February is International Month of Black Women in the Arts. Black women contribute to all sectors of art—from literature, fine arts and performing arts to culinary arts—but sometimes the behind-the-scenes work that it took to break barriers in the community are not known to everyone. 

Paula Brown, founder and artistic director of Paula Brown Performing Arts Center (PBPAC) is a noteworthy trailblazer. She remains on a mission to expand the representation of Black and brown ballerinas. Brown’s concentration is classical ballet.

“Since I started [my school] in 2014, I would probably say I’ve taught over 1000 girls,” Brown said, speaking about her Prince George’s County, Maryland based school.

Ballet students range from three to 17 years old. Brown’s students come from around the beltway including Baltimore, Columbia, other parts of Maryland and Virginia.

“I consider myself like a hidden diamond, a hidden jewel. A lot of people don’t really know that I exist, but everything in timing, people are starting to know,” Brown said.

Brown grew up studying classical ballet in a ballet school located in Washington, D.C. called Jones-Haywood School of Dance. It was the only Black ballet school in D.C., Maryland and Virginia, according to Brown. She later danced with Alvin Ailey Repertory Ensemble. Her career took her to the West Coast.

 “Debbie Allen brought me to L.A.  [Los Angeles] to do the TV show “Fame,” so it started there. And then from there, Janet Jackson was on the show, so I got to do her Control video and work with her. Paula Abdul was her choreographer. So, then I got to work with Paula Abdul and do her tour and do her movies that she choreographed like “Coming to America,” “Running Man” and then also I was in Spike Lee’s “School Daze.” I was a dance double for the Josephine Baker movie,” Brown said, noting some of her career highlights.

As a Black woman working in the entertainment industry, a lot of rejection accompanied Brown’s career in dance. The ambitious professional never stopped auditioning and believing in herself while continuing to strive to accomplish her dreams.

Brown still takes big leaps. She is a professor of classical ballet at Bowie State University and also makes time to give opportunities to create more opportunities for Black and brown girls through ballet.

“It starts off with training and technique, so it’s very important. My students learn classical ballet. I’m Vaganova certified. That means I have a certification in Vaganova technique, which is a Russian ballet,” Brown said.

After having the training, some of Brown’s students danced for Kansas City Ballet at The Kennedy Center and New York City Ballet at The Kennedy Center. Others ventured to study at American Ballet Theater in New York after auditioning. Those spaces where Brown’s ballet dancers gained entry are predominantly white.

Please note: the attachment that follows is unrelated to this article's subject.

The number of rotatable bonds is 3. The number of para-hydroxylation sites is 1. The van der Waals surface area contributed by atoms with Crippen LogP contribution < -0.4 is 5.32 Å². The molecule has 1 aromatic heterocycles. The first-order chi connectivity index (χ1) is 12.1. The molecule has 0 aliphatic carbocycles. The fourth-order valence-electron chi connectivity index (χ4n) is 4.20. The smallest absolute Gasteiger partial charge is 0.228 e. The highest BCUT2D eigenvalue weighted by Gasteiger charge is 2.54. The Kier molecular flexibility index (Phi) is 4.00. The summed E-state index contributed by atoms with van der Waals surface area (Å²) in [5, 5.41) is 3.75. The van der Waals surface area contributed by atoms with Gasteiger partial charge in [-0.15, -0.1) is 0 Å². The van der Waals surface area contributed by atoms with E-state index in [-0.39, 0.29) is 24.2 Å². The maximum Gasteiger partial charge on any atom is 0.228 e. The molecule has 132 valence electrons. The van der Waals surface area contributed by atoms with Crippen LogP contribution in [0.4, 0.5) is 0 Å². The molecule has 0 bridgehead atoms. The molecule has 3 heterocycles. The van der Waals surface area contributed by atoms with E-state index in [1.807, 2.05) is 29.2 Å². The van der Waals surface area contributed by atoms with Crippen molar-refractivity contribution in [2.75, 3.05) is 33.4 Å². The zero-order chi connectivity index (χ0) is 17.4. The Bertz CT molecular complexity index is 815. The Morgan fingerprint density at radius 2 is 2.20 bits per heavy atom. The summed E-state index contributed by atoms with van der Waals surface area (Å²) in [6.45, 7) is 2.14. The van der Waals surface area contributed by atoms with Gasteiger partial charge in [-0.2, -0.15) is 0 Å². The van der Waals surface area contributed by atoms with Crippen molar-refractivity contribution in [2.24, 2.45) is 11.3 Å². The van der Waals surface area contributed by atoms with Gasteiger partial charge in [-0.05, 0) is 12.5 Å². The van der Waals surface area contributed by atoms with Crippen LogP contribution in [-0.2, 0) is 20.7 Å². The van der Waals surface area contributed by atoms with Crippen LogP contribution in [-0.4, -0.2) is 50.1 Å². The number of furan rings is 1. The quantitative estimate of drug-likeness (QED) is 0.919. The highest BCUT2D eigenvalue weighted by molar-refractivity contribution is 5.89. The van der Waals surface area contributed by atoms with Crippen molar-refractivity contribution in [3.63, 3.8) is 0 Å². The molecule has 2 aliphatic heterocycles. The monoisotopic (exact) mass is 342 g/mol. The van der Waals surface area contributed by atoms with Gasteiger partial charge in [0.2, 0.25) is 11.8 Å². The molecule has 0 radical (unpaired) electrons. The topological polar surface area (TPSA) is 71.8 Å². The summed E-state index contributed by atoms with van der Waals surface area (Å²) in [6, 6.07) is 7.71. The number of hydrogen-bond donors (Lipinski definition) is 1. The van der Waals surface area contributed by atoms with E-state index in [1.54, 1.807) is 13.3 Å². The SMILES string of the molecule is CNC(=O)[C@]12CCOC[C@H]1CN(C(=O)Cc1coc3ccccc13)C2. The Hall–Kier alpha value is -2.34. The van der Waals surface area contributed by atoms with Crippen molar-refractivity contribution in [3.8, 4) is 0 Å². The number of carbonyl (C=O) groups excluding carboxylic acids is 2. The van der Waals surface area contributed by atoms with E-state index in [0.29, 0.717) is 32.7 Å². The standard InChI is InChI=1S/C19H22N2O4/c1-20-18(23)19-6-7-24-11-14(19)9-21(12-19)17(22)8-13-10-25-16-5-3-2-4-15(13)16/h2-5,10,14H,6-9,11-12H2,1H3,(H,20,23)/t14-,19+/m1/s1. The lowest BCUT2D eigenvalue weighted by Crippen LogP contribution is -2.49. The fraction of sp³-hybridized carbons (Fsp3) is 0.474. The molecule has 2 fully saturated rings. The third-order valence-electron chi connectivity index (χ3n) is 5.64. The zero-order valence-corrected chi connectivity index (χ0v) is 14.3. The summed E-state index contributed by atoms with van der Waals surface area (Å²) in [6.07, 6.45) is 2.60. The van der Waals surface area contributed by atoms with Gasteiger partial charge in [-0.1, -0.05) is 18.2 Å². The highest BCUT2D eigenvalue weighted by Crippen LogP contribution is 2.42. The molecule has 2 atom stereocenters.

Writing a book called “Brown Ballerinas First Steps” is another leap that Brown took in December of 2022. 

“It tells a story of a young girl’s first experience in a ballet class,” Brown said.

Brown also added Artist-in-Residence at The Kennedy Center to her resume. The ballet program, Brown Ballerinas Dream Big will be held July 10-14, 2023. Auditions will be held for it on February 26, 2023. The one-week dance workshop will allow participants to receive training from notable celebrity artist ballerinas. Brown will instruct younger ages and serve as the program director.

Nanichi Vargas, 21, teaches ballet part time at PBPAC. Vargas mentioned that Brown was one of her first ballet teachers. Vargas enjoys working at Brown’s school and has “definitely gained a sense of purpose” by working with students there. She wants to help it flourish.

“I’m really happy. It feels like home because these kids that I’m working with are growing up in the same kind of areas that I am and they’re brown. And it just feels like how I started out, so it’s almost like a full circle,” Vargas said.

She feels that representation of Black and brown women in ballet is important. Vargas stated that kids need to see themselves in a more established form through observing relatable examples “so that they are reassured that it’s something they can do.” 

Visit www.paulabrownpac.com for more information about Brown’s school and children’s book.

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